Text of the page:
||The examples and perspective in this article deal primarily with the United Kingdom and do not represent a worldwide view of the subject. (May 2010)|
|This article needs additional citations for verification. (November 2009)|
A crematory (also known as a crematorium, cremator or retort) is a machine in which cremation takes place. Crematories are usually found in funeral homes, chapels, cemeteries, or in stand-alone facilities. A facility which houses the actual cremator units is referred to as a crematorium.
Prior to the Industrial Revolution, any cremation which took place was on an outdoor, open pyre. With firewood, and to a lesser extent, coal being the only available fuel options and the low energy efficiency inherent in such a configuration, it is no surprise that cremation enjoyed minimal popularity in densely populated areas up until furnace technology developed during the Industrial Revolution could be applied to cremation to make it more practical in an urbanizing world.
The first modern crematory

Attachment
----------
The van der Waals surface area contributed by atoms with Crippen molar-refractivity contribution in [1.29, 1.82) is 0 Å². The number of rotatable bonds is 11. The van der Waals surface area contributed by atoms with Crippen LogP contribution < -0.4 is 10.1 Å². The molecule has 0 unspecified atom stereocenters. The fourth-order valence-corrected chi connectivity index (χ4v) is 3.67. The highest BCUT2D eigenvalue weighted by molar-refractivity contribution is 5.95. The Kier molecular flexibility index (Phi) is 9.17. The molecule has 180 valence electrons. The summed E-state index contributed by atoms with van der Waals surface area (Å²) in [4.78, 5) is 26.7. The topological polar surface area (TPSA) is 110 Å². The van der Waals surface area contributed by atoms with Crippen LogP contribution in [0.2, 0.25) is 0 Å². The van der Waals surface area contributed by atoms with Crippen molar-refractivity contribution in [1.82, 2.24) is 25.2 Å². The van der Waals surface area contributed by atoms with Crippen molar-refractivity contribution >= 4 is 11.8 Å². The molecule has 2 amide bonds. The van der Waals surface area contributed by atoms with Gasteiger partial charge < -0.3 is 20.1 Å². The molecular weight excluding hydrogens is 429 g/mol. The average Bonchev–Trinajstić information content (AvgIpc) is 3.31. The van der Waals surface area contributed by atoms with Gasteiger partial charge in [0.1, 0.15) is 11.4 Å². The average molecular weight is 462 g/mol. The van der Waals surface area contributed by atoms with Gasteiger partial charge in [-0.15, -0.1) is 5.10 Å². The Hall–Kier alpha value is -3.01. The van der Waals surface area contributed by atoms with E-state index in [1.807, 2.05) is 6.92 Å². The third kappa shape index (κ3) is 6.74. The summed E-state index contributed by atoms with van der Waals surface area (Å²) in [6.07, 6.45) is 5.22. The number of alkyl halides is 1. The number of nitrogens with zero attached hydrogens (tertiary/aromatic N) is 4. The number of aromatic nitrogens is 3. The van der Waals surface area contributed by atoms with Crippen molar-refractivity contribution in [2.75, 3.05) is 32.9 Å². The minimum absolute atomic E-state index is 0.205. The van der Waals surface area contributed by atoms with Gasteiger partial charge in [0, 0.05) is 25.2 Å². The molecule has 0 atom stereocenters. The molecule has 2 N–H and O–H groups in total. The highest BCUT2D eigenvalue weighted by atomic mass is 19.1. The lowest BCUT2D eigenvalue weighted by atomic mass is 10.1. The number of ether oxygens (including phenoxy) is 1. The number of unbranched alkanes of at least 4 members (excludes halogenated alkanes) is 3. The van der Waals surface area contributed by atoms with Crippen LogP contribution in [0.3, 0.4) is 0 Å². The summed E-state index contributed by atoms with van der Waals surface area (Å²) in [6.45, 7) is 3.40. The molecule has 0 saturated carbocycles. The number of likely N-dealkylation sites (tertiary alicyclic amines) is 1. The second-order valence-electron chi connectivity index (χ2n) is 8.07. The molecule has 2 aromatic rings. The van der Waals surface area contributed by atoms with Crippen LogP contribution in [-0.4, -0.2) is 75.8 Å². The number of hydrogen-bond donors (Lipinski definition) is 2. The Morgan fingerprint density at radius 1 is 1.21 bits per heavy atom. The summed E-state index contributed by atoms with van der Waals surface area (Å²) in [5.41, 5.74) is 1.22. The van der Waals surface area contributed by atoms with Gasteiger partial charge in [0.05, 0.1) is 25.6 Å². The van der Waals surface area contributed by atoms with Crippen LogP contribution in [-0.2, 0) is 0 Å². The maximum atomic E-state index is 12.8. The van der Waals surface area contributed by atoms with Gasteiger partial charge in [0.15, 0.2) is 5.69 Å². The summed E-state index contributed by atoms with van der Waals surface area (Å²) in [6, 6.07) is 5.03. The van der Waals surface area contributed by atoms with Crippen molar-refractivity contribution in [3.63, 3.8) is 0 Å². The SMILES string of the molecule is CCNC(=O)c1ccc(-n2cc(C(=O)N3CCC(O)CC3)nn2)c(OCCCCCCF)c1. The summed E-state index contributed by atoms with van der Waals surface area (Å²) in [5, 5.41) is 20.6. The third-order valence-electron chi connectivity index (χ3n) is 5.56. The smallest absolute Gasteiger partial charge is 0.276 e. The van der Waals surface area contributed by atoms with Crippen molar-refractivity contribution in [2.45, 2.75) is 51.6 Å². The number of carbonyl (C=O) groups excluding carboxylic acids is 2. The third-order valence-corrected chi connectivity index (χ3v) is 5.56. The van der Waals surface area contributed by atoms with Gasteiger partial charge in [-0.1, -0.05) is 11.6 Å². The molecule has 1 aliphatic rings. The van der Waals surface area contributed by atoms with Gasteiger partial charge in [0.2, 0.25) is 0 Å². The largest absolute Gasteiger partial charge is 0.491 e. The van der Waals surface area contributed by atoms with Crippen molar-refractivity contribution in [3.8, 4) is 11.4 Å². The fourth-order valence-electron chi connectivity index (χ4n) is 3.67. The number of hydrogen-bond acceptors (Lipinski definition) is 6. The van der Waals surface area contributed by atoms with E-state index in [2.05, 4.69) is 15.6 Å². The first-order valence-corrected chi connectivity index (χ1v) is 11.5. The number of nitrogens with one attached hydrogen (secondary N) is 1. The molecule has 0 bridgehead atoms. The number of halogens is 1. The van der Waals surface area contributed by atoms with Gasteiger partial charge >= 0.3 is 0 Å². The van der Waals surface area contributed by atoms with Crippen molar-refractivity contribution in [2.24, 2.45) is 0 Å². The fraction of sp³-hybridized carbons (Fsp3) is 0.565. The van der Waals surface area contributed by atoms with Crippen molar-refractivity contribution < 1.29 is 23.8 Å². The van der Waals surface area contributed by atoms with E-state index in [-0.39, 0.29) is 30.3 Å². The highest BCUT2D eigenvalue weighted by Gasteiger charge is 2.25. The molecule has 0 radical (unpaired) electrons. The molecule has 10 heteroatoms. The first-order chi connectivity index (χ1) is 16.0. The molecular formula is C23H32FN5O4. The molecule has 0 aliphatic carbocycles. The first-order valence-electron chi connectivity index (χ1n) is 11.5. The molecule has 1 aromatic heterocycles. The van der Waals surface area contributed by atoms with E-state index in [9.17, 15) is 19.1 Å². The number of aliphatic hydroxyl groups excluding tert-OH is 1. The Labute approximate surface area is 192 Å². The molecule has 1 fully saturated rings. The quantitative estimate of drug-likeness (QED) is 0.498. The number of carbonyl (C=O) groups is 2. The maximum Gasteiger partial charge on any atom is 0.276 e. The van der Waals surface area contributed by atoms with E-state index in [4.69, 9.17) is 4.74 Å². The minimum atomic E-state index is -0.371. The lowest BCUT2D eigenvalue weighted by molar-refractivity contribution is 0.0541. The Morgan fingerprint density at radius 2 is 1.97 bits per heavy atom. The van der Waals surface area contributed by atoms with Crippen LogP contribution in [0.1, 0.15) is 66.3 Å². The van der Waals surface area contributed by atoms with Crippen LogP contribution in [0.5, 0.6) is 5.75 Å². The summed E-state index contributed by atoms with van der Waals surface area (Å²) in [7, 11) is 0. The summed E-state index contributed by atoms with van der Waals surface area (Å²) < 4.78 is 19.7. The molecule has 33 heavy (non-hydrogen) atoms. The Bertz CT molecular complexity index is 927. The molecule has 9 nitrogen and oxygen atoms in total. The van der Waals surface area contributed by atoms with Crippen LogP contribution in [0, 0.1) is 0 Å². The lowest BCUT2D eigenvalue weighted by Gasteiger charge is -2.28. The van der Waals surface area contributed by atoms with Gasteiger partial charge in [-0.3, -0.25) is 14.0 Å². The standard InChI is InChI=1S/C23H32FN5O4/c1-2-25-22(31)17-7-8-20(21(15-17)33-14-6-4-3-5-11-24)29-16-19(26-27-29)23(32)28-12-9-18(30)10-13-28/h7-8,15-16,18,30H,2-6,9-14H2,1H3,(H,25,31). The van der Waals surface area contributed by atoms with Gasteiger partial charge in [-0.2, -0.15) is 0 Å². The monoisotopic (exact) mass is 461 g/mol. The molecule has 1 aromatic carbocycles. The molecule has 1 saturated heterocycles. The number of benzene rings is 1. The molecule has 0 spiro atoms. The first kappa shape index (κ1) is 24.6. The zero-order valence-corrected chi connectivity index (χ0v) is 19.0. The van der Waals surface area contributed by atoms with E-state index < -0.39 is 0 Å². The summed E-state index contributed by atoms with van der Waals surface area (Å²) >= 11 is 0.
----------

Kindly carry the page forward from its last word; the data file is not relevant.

In 1873, Paduan Professor Brunetti presented a cremation chamber at the Vienna Exposition. In Britain, the movement found the support of Queen Victoria's surgeon, Sir Henry Thompson, who together with colleagues founded the Cremation Society of England in 1874. The first crematoria in Europe were built in 1878 in Woking, Surrey, England (see Woking Crematorium) and Gotha, Germany, the first in North America, the LeMoyne Crematory, in 1876 by Dr. Francis Julius LeMoyne in Washington, Pennsylvania. The second cremation in the United States was that of Charles F. Winslow in Salt Lake City, Utah on 31 July 1877. The first cremation in Britain took place on 26 March 1886 at Woking. Newer crematories now have a feature called 'hot hearth crematory' which is a two-chamber technology which allows the body to burn in the upper chamber while the lower chamber allows heat to be carried through the bottom to keep the top chamber hot.